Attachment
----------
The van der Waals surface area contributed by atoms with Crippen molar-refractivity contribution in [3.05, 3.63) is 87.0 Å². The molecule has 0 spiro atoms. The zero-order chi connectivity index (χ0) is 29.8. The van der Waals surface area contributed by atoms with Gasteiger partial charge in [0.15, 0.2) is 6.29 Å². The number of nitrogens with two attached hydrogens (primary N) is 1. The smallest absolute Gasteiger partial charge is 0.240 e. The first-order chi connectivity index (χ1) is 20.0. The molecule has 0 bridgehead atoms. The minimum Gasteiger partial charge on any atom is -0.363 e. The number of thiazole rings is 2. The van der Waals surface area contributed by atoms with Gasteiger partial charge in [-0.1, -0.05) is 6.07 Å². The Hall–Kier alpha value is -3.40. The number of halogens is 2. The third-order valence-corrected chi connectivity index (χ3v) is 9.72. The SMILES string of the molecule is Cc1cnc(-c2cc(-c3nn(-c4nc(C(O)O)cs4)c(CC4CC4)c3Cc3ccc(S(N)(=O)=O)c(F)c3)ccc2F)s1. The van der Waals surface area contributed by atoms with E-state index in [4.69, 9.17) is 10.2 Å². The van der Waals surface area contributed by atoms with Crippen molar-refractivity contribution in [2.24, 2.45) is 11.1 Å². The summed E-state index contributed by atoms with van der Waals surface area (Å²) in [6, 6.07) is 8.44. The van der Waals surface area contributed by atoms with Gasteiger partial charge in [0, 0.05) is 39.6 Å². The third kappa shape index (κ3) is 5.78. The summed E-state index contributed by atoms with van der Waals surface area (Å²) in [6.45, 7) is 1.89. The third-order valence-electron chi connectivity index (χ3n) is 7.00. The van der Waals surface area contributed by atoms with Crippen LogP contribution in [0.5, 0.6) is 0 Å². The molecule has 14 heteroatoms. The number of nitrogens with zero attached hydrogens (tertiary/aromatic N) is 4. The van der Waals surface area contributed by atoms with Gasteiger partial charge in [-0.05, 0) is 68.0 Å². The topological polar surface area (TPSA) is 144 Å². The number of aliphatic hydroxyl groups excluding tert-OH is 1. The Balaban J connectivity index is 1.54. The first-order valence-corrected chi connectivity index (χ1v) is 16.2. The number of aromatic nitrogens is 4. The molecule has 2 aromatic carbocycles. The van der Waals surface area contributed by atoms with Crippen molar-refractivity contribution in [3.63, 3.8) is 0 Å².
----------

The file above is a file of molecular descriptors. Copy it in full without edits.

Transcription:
The van der Waals surface area contributed by atoms with Crippen molar-refractivity contribution in [3.05, 3.63) is 87.0 Å². The molecule has 0 spiro atoms. The zero-order chi connectivity index (χ0) is 29.8. The van der Waals surface area contributed by atoms with Gasteiger partial charge in [0.15, 0.2) is 6.29 Å². The number of nitrogens with two attached hydrogens (primary N) is 1. The smallest absolute Gasteiger partial charge is 0.240 e. The first-order chi connectivity index (χ1) is 20.0. The molecule has 0 bridgehead atoms. The minimum Gasteiger partial charge on any atom is -0.363 e. The number of thiazole rings is 2. The van der Waals surface area contributed by atoms with Gasteiger partial charge in [-0.1, -0.05) is 6.07 Å². The Hall–Kier alpha value is -3.40. The number of halogens is 2. The third-order valence-corrected chi connectivity index (χ3v) is 9.72. The SMILES string of the molecule is Cc1cnc(-c2cc(-c3nn(-c4nc(C(O)O)cs4)c(CC4CC4)c3Cc3ccc(S(N)(=O)=O)c(F)c3)ccc2F)s1. The van der Waals surface area contributed by atoms with E-state index in [4.69, 9.17) is 10.2 Å². The van der Waals surface area contributed by atoms with Crippen molar-refractivity contribution in [2.24, 2.45) is 11.1 Å². The summed E-state index contributed by atoms with van der Waals surface area (Å²) in [6, 6.07) is 8.44. The van der Waals surface area contributed by atoms with Gasteiger partial charge in [0, 0.05) is 39.6 Å². The third kappa shape index (κ3) is 5.78. The summed E-state index contributed by atoms with van der Waals surface area (Å²) in [6.45, 7) is 1.89. The third-order valence-electron chi connectivity index (χ3n) is 7.00. The van der Waals surface area contributed by atoms with Crippen LogP contribution in [0.5, 0.6) is 0 Å². The molecule has 14 heteroatoms. The number of nitrogens with zero attached hydrogens (tertiary/aromatic N) is 4. The van der Waals surface area contributed by atoms with Gasteiger partial charge in [-0.05, 0) is 68.0 Å². The topological polar surface area (TPSA) is 144 Å². The number of aliphatic hydroxyl groups excluding tert-OH is 1. The Balaban J connectivity index is 1.54. The first-order valence-corrected chi connectivity index (χ1v) is 16.2. The number of aromatic nitrogens is 4. The molecule has 2 aromatic carbocycles. The van der Waals surface area contributed by atoms with Crippen molar-refractivity contribution in [3.63, 3.8) is 0 Å².